DEAD LETTERS: EPISODES OF EPISTOLARY HORROR features 21 all-original stories from authors like Ai Jiang, Gordon B. White, and Gemma Files, all in epistolary format. That means: stories told in emails, letters, texts, podcast transcripts, and the like.
A video game walkthrough harbors a sinister secret. A grieving sister’s letters cross the barrier between alive and dead (and alive again). A chain of frightening emails is the only evidence a young woman ever existed. And a series of journals follow a dwindling wagon train marching straight into Hell—or someplace worse.
Haunted podcast transcripts. Blood soaked police reports. Bewildering court findings.
Brace yourself for Dead Letters, an anthology that resurrects the chilling power of epistolary fiction—where ordinary documents become hidden records of our darkest fantasies and bleakest nightmares.
Across 21 all-original tales from talents like Gemma Files, Ai Jiang, Gordon B. White, J.A.W. McCarthy, and Red Lagoe, and curated with precision by Jacob Steven Mohr, Dead Letters: Episodes of Epistolary Horror serves up a prolonged sojourn into the macabre—and promises to haunt your sleepless nights.
EXCERPT (from "The Parthas UFO Incident" by T.T. Madden")
At first we thought it to be nothing more than a prank. Children from around town would mention something in the sky, a dark shape moving through the night. There have been strange things out in the desert, and even so, we thought little of it.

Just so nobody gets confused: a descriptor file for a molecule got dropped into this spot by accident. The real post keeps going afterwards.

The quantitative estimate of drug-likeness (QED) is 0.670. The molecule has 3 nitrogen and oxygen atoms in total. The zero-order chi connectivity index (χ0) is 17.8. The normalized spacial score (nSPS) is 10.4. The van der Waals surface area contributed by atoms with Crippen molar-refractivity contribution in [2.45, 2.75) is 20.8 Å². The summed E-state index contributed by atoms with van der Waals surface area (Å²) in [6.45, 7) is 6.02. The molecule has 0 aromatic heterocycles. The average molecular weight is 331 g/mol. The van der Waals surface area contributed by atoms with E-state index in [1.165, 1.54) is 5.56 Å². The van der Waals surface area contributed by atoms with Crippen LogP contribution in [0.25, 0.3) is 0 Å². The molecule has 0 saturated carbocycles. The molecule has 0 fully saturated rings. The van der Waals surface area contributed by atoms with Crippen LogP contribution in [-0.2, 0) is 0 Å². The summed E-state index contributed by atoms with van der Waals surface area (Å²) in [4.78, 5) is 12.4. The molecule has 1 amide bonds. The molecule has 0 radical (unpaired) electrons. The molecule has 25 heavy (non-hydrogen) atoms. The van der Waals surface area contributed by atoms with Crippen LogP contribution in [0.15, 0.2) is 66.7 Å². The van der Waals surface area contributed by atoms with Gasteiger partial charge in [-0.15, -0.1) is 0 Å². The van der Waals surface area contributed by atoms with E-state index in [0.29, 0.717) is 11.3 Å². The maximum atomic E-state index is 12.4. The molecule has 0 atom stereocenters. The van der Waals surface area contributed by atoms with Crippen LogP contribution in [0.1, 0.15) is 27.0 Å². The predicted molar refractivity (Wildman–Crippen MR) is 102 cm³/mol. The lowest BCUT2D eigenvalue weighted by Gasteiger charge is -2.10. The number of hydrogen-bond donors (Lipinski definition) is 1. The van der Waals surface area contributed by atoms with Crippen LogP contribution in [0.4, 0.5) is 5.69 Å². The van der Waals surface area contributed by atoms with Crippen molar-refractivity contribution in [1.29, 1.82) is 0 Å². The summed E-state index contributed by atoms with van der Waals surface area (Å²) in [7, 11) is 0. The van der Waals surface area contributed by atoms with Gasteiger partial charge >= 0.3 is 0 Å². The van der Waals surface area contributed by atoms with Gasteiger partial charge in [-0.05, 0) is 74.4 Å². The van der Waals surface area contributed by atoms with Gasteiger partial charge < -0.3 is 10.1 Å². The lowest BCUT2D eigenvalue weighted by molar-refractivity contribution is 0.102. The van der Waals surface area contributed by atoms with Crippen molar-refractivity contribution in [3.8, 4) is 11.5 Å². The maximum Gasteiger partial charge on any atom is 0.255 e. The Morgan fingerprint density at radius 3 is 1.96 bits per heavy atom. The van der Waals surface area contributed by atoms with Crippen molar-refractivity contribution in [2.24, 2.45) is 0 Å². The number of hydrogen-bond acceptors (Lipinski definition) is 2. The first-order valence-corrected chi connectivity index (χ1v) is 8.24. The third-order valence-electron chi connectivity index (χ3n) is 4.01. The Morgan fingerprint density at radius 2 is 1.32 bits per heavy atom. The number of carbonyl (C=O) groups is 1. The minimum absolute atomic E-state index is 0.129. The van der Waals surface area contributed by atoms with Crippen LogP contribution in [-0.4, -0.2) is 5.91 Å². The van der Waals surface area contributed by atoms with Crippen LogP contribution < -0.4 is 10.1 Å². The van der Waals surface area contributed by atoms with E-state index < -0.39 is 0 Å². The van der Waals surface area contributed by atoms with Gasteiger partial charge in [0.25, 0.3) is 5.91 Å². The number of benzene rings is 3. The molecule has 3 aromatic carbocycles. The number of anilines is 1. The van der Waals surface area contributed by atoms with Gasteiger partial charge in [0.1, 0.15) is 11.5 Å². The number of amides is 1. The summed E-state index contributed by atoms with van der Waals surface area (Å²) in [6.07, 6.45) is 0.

And then they started mentioning the men. Some people may think we’re hicks, living out here in the desert, but there’s no place in the world where parents won’t pay attention when their children say a strange man tried to talk to them.
The paper has pictures of all of them, what they arrived in and the men themselves. It looks like a pyramid hovering in the sky. Like an invisible hand lifting one of those Ancient Egyptian structures, except this one is all black. Black as the night.
The pictures of the men are different. There’s always two of them, and they’re always together. People say they see them out in the desert think they’re lost hikers, a duo who always disappear when people get close. At first, some of us were starting to think a new urban legend was happening right before our eyes. Like the ghost girl who leaves her sweater in your car.
But then something turned.
For the past several weeks, this presence around Parthas has menaced us. I do not know what caused their attitudes to change. Perhaps it was the fireworks. Perhaps they interpreted them as an attack. Since the Fourth of July, the number of car crashes and abandoned vehicles on the highway has gone up exponentially. People driving along the highway say the shapes in the sky follow them. Not engaging, just following. Watching. They say they pass the two men over and over again, standing on the shoulder, eternal hitchhikers begging for a ride that’s never coming.
I know what you must think, that I’m just repeating stories I’ve heard. That people out here in the middle of the desert have nothing better to do than spin tales. No. I’ve seen these things myself, the pyramids and the men, lurking in the sky, in the desert, just outside the trailer park. Always at night. Like they’re waiting for something. Some signal for them to finally come in.
This is the Nevada desert. There is so, so much open sky. There’s no place they can’t see us.
Please. Please send someone.
Jacob Steven Mohr does not believe in human consciousness; his works emerge as though from the ether, fully formed and fully ominous.
Selections of these can be observed in Cosmic Horror Monthly, Shortwave Magazine, Chthonic Matter Quarterly, Weird Horror Magazine, and The Best Horror of the Year Vol. 15.
He exists in Columbus OH.
Follow him everywhere @jacobstevenmohr